If you’ve been following the advice of many “gurus” out there, the chances are that you’re confused and facing some sort of analysis paralysis.
I’ll tell you one thing – those who say paid ads are everything for e-commerce are wrong! Paid ads bring sales, sure, but are you really okay with not giving your website a strong foundation?
Not to mention the money you’re leaving on the table by not having an optimized site that appears on the first page of Google.
It’s not easy for me to admit, but I made the mistake of not giving any thought to SEO and suffered dearly.
But that was many years ago when I was just starting out.
After running multiple e-commerce businesses that made me six figures in revenue each month, I’m here today to tell you why SEO is critical for your success.
So, give this guide a read!
What is SEO?
For those who have no idea about Search Engine Optimization, it can be simply described as a series of steps taken to rank websites/pages higher on search engines.
When you type a word or phrase into Google search, you expect to see relevant results on the page (SERPS). And Google uses a complex and sophisticated algorithm to show you a list of web pages that it deems the most appropriate for you.
All the webpages are listed according to their ranks, and there are 10 of them on the first page. According to Search Engine Journal, more than 60% of all traffic goes to the first three websites position on the SERP.
It’s not hard to understand that brands compete against each other in their quest for higher rankings to get more visibility, increased traffic and thus, more sales.
Let’s say you search for the term “dog collars for puppies,” you’ll see the most relevant webpages in the SERPS. But I can bet the first three sites ranking for that term are getting more visitors and sales than the rest.
The websites in the first three positions didn’t get there by luck. Oh no, there’s a lot that goes into ranking them. And to be frank, it’s not easy.
But is it worth it? Absolutely! SEO is a long-term game and those who persist, out-work, and out-strategize their competitors, win!
SEO for eCommerce isn’t a whole lot different than SEO for blogs. You pretty much have to follow the same principles to succeed in all of them.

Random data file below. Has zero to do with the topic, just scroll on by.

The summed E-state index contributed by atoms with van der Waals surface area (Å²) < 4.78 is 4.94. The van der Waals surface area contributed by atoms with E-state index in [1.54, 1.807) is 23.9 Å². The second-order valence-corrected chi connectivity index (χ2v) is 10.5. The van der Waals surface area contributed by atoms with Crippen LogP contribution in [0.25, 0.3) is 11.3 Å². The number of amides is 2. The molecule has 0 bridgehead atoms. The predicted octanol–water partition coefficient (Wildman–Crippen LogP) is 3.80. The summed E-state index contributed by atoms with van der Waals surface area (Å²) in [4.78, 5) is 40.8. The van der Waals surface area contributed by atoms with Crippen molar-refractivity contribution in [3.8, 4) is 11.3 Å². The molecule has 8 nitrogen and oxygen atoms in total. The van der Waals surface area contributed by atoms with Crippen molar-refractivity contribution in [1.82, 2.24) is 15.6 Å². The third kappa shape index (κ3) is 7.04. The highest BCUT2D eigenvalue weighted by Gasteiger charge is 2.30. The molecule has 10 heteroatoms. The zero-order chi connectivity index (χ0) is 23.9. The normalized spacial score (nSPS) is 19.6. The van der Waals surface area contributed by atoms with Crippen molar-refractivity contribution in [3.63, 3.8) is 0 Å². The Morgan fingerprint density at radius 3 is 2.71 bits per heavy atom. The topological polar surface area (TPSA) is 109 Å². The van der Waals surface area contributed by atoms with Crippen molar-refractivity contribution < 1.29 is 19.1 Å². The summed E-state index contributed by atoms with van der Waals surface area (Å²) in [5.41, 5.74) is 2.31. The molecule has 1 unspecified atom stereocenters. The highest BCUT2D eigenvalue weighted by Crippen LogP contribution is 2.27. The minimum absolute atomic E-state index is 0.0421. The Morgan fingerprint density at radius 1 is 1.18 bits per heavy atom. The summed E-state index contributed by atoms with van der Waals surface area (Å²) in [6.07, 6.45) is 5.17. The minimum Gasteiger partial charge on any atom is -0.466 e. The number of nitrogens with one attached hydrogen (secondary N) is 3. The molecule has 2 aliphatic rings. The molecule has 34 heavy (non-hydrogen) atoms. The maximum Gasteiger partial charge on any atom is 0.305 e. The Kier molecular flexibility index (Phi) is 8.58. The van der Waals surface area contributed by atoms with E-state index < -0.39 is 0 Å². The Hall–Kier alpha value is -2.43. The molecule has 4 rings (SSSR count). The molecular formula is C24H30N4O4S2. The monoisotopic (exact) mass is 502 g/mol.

Since this is a newbie-friendly guide, I’m going to break down the essentials without going too deep into the topic.
My goal here is to get you thinking and start taking action for quick wins.
To break down, there are 7 aspects you should focus on:
- Keyword research
- Content creation
- On page optimization
- Off-page optimization
- Conversion rate optimization (CRO)
- Friendly website
- Social Media
Let’s begin with the first.
1. Keyword research
For me, SEO starts with finding keywords that are easy to rank. Those are usually long tail keywords with low search volume.
These are the kind of search phrases that bring highly targeted traffic, increasing the chances of getting sales. They’re easy to rank since fewer people are searching for them.
For example, let’s take 4 keyword variations:
- Best Dog collars
- Best Dog collars for puppies
- Best Dog collars for Dalmatian puppies
- Best Dog collars for Dalmatian puppies under 2 months
As you can see, with every example we narrowed down the search phrase to reflect something very specific – Dog collars for Dalmatian puppies under 2 months.
Now, it is quite easy to guess that more people would be looking for the term “best dog collars” than “best dog collars for Dalmatian puppies under 2 months” because fewer people are likely to have a Dalmatian as a pet, let alone a puppy that’s under two months of age.
So, quite naturally the term “best dog collars” would be much tougher to rank for than keywords for ‘Dalmatian puppies.’